The ownership of the Morgantown Industrial Park has opted to be proactive in the push for a new interchange on the interstate 79 allowing easier interstate access to the approximately 500-acre park. Referred to locally as the Harmony Grove/River Road overpass, the connector would be located north of where I-68 and I-79 meet. Glenn Adrian of Enrout Properties LLC, owners of the Morgantown Industrial Park explained how the company plans to use the TIF process to make it easier for the state to green light the project. It’s a two step process.
First, Adrian said, the company is seeking an extension of an existing TIF, or tax increment finance, district from 25 to 30 years. The district was created in 2008. That additional increment would be used to fund the various studies needed before any actual work could be scheduled.
“We have received a letter from Secretary Byrd White of the West Virginia Department of Transportation to move forward on an IJR, which is an interstate justification report study and all associated NIPA [environmental and archeological] studies required by the Federal Highway Administration when you are considering doing a project such as an interchange,” Adrian said, putting the cost of the studies at around $1 million.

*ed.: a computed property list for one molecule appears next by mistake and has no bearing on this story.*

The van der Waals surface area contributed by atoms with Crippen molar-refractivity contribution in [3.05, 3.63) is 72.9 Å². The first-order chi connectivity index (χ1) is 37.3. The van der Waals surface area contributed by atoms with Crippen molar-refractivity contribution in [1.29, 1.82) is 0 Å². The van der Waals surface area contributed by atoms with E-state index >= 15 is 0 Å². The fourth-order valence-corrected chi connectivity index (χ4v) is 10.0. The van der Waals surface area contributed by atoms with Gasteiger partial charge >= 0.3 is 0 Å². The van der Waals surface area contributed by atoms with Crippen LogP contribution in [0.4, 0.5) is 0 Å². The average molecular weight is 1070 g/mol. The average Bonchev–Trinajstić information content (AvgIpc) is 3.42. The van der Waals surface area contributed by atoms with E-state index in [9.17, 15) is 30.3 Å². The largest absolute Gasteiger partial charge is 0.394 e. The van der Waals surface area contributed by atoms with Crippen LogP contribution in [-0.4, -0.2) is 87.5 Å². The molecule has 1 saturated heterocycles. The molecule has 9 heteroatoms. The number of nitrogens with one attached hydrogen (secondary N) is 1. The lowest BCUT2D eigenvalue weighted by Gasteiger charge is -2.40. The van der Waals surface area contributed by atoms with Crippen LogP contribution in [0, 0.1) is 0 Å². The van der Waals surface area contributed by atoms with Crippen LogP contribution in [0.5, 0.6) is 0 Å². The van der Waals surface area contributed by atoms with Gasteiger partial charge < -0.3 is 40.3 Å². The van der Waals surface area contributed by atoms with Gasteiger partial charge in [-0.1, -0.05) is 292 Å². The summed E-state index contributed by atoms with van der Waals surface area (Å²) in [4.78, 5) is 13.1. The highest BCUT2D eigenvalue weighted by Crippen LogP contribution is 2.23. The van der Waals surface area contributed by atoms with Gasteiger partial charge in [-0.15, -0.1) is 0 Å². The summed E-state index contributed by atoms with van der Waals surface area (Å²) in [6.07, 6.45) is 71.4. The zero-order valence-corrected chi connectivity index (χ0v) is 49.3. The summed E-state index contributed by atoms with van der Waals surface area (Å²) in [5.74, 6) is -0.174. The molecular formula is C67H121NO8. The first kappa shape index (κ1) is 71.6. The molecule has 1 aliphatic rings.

The second step would be the creation of a second TIF district, which would take in undeveloped portions of the existing district plus additional property adjacent to the park. The increment from this new TIF would be used to form a public/private agreement with the state to pay on the new interchange over time – similar to what was conceived when the state built Exit 153 accessing the WestRidge development and University Town Centre. With better interstate access, Adrian said, the park could become a unique location in the state when it comes to manufacturing.
“We believe it’s not duplicated anywhere in the state that you would have an industrial area prepared with not only interstate access, but also we have barging capabilities, and obviously we have the mainline Norfolk Southern rail. We have a private rail spur that comes into the park that a couple years ago at a cost of $1 million,” Adrian said. Members of the Monongalia County Commission commended the decision to go on the offensive in attempt to secure the improvements.
“Once again, this is something where we can sit around and think about what we’d like to have and stand in line for the state to figure out, or maybe take our turn and wait for it to get to a point where it would ever actually happen,” Commissioner Sean Sikora said. “Instead, we’re bringing solutions to the state in regards to how we might be able to do something.”
Article By: Ben Conley, The Dominion Post